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BY-NC-ND 3.0 license Open Access Published by De Gruyter December 17, 2014

The stability of covalently immobilization of TEMPO on the polymer surface through ionic liquid linkage: a comparative and model research

Danjie Li, Xianbo Shen, Liang Chen, Huanchang Jiang and Jianli Wang
From the journal e-Polymers

Abstract

Covalently immobilizing the active sites or ligands on a polymer surface is an efficient strategy to achieve a full use of expensive organic parts. In this work, 2,2,6,6-tetramethylpiperidine-1-oxyl (TEMPO) was anchored onto polystyrene beads through an ether bond or an ionic liquid bridge. We quantitatively compared their thermal stabilities at nitrogen atmosphere and their chemical stabilities in a biphasic oxidation surrounding. It was found that the ionic liquid-bridged TEMPO exhibited an additional advantage of stability and could be reused for 30 consecutive recycles with a conversion ratio above 90% without any significant loss under the condition of the Montanari oxidation system (NaClO/NaBr, CH2Cl2/water), and the overall reaction time exceeded 2700 min.

1 Introduction

Catalysts have been employed extensively for chemical reactions. However, the efficient separation and subsequent recycling of homogeneous catalysts remain a scientific and engineering challenge. One of the effective ways to overcome this problem is the use of heterogeneous catalysts, which have profound advantages of straightforward recovery and could be reused from the reaction mixture by simple filtration, decantation, and magnetic alterations (1, 2). A small molecule catalyst can be immobilized on several insoluble supports such as organic polymers (3–7), silica sol-gels (8, 9), and mesoporous silica (10–12). Organic polymer supports have attracted extensive interest, owing to their various characteristics, ease of functionalization, and well-controlled morphology.

Chemoselective oxidation of alcohols to carbonyl compounds is an important reaction in organic synthesis (13). In order to achieve economic and environmental benefits, the use of metal-free catalysts for selective oxidation of organic compounds has been attracting much attention (14–17). Stable free nitroxyl radicals, typically 2,2,6,6-tetramethylpiperidine-1-oxyl (TEMPO), play an important role in this area (18–22). However, the isolation of TEMPO from the reaction mixture or products needs a tedious procedure. To simplify the process of product purification and catalyst recovery, the immobilized/supported TEMPO catalyst seems to be a good alternative. Recently, TEMPO has been immobilized onto inorganic (23–25) as well as organic (26–30) supports, affording solid catalysts, which were readily separated from the reaction mixtures and recovered by filtration, dried under vacuum, and reused without any further treatments. These solid catalysts were developed because of their easy separation and possibility for use as a fixed-bed reactor (31).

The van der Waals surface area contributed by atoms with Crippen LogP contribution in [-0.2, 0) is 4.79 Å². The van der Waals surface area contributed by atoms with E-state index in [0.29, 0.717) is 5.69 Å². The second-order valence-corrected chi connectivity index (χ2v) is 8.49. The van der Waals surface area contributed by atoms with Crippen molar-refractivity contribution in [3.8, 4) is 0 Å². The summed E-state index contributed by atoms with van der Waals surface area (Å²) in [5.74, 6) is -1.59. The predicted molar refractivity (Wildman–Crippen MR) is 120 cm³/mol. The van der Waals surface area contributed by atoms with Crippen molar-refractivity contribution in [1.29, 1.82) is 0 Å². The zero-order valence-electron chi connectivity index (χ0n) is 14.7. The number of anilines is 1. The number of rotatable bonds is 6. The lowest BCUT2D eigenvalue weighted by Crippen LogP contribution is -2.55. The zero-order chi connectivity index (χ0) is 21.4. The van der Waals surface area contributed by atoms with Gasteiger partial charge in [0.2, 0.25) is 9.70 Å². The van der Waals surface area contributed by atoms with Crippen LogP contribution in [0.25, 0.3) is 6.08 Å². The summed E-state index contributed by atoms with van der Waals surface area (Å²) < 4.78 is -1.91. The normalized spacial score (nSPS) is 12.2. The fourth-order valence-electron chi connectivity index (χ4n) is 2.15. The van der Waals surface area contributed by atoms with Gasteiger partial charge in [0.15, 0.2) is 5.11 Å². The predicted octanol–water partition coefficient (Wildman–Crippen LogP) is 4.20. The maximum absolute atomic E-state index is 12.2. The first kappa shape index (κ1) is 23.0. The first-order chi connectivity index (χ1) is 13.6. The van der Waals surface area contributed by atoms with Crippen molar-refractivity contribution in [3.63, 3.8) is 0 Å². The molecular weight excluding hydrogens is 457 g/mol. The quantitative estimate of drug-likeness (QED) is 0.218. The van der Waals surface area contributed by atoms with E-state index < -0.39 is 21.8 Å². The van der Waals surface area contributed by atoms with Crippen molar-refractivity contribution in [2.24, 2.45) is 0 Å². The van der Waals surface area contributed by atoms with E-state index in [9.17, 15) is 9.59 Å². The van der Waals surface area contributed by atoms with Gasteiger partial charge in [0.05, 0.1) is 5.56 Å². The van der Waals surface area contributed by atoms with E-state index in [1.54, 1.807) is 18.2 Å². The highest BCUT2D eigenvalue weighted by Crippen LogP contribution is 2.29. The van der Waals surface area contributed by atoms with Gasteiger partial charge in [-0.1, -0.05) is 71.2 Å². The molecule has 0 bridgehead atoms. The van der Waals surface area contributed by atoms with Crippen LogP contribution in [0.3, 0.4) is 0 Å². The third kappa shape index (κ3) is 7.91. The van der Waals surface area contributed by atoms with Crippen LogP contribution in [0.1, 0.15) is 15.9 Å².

Polystyrene is the most used organic polymer support because, despite its facile modification, it can be fabricated into particles with various sizes (nano, micro, or milli) and shapes (solid, porous) and can be cross-linked to a certain degree. In our earlier studies (32, 33), nitroxyl radical TEMPO was grafted directly to a magnetic polystyrene nanosphere through an ether bond. This catalyst was effective in the selective oxidation of a number of primary and secondary alcohols. Ionic liquids (ILs) have attracted considerable attention over the last decade, owing to their dramatic effect on the observed conversion and selectivity, and have been called “designer solvents” (34). The immobilization of ILs facilitates the separation process and reduces the cost of the process when a smaller amount of IL is employed (35, 36). Zhu et al. (37) reported a recyclable catalyst bearing an IL-supported TEMPO and iodoarene moieties used for alcohol oxidations in high yields under mild conditions. Beejapur et al. (38) developed a recyclable catalyst for alcohol oxidation based on an imidazolium-tagged TEMPO catalyst adsorbed on an imidazolium-modified support or on an unmodified silica gel with high recyclability.

So far, several strategies have emerged to address the problem of decreased activity of TEMPO through the design of various types of supported TEMPO, including the use of soluble support and magnetic nanoparticles (39–42). However, previously, the stability of heterogeneous catalysts has not been reported specifically. Herein, we developed a catalyst-immobilizing TEMPO moiety via the covalent immobilization of ILs to polystyrene beads. Then we quantitatively compared their thermal stabilities in nitrogen atmosphere and their chemical stabilities in a biphasic oxidation surrounding.

2 Experimental

2.1 Materials

All reagents were analytical grade and used as purchased without further purification. 4-Hydroxy-2,2,6,6,-tetramethylpiperidine-1-oxyl(4-OH-TEMPO), benzyl alcohol were bought from Sigma-Aldrich Co (Shanghai, China); imidazole, tetrabutylammonium hydrogen sulfate (Bu4HSO4), and sodium hypochlorite (NaClO, active chlorine 13%) were purchased from Aladdin Industrial Inc (Shanghai, China); NaOH, NaCl, NaHCO3, NaBr, MgSO4, ethyl acetate, petroleum ether, toluene, and CH2Cl2 were obtained from Huadong Medicine Co., Ltd (Hangzhou, China).

2.2 Preparation and characterization

2.2.1 PS-IL-TEMPO 1